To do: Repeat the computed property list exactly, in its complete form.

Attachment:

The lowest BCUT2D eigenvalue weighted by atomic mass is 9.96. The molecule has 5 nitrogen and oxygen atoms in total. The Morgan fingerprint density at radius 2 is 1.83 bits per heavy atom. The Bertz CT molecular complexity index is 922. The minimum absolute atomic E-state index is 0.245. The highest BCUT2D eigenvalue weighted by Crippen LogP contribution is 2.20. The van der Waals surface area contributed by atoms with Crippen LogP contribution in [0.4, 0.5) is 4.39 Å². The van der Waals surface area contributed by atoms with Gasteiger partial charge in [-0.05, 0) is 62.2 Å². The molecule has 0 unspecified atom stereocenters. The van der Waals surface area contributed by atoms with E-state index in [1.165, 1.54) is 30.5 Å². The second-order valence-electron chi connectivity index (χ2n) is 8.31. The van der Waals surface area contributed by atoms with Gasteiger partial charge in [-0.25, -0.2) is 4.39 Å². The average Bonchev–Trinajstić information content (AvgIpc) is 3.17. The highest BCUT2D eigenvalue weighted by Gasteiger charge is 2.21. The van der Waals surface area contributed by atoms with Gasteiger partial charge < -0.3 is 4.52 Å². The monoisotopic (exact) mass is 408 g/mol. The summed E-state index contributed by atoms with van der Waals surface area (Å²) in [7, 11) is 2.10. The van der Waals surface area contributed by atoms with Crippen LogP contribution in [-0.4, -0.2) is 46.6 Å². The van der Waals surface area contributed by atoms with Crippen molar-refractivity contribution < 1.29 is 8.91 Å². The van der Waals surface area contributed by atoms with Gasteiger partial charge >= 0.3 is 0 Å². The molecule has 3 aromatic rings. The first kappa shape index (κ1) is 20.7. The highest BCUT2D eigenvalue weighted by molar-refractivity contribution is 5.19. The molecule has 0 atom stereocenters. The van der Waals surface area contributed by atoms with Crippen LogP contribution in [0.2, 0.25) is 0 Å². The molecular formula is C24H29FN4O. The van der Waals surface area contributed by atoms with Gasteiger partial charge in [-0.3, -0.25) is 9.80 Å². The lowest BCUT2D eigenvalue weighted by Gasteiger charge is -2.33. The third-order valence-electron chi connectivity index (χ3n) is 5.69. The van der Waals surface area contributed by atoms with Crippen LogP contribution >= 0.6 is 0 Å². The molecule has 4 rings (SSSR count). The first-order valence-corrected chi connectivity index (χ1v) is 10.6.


The lowest BCUT2D eigenvalue weighted by atomic mass is 9.96. The molecule has 5 nitrogen and oxygen atoms in total. The Morgan fingerprint density at radius 2 is 1.83 bits per heavy atom. The Bertz CT molecular complexity index is 922. The minimum absolute atomic E-state index is 0.245. The highest BCUT2D eigenvalue weighted by Crippen LogP contribution is 2.20. The van der Waals surface area contributed by atoms with Crippen LogP contribution in [0.4, 0.5) is 4.39 Å². The van der Waals surface area contributed by atoms with Gasteiger partial charge in [-0.05, 0) is 62.2 Å². The molecule has 0 unspecified atom stereocenters. The van der Waals surface area contributed by atoms with E-state index in [1.165, 1.54) is 30.5 Å². The second-order valence-electron chi connectivity index (χ2n) is 8.31. The van der Waals surface area contributed by atoms with Gasteiger partial charge in [-0.25, -0.2) is 4.39 Å². The average Bonchev–Trinajstić information content (AvgIpc) is 3.17. The highest BCUT2D eigenvalue weighted by Gasteiger charge is 2.21. The van der Waals surface area contributed by atoms with Gasteiger partial charge < -0.3 is 4.52 Å². The monoisotopic (exact) mass is 408 g/mol. The summed E-state index contributed by atoms with van der Waals surface area (Å²) in [7, 11) is 2.10. The van der Waals surface area contributed by atoms with Crippen LogP contribution in [-0.4, -0.2) is 46.6 Å². The van der Waals surface area contributed by atoms with Crippen molar-refractivity contribution < 1.29 is 8.91 Å². The van der Waals surface area contributed by atoms with Gasteiger partial charge >= 0.3 is 0 Å². The molecule has 3 aromatic rings. The first kappa shape index (κ1) is 20.7. The highest BCUT2D eigenvalue weighted by molar-refractivity contribution is 5.19. The molecule has 0 atom stereocenters. The van der Waals surface area contributed by atoms with Crippen LogP contribution in [0.2, 0.25) is 0 Å². The molecular formula is C24H29FN4O. The van der Waals surface area contributed by atoms with Gasteiger partial charge in [-0.3, -0.25) is 9.80 Å². The lowest BCUT2D eigenvalue weighted by Gasteiger charge is -2.33. The third-order valence-electron chi connectivity index (χ3n) is 5.69. The van der Waals surface area contributed by atoms with Crippen LogP contribution >= 0.6 is 0 Å². The molecule has 4 rings (SSSR count). The first-order valence-corrected chi connectivity index (χ1v) is 10.6.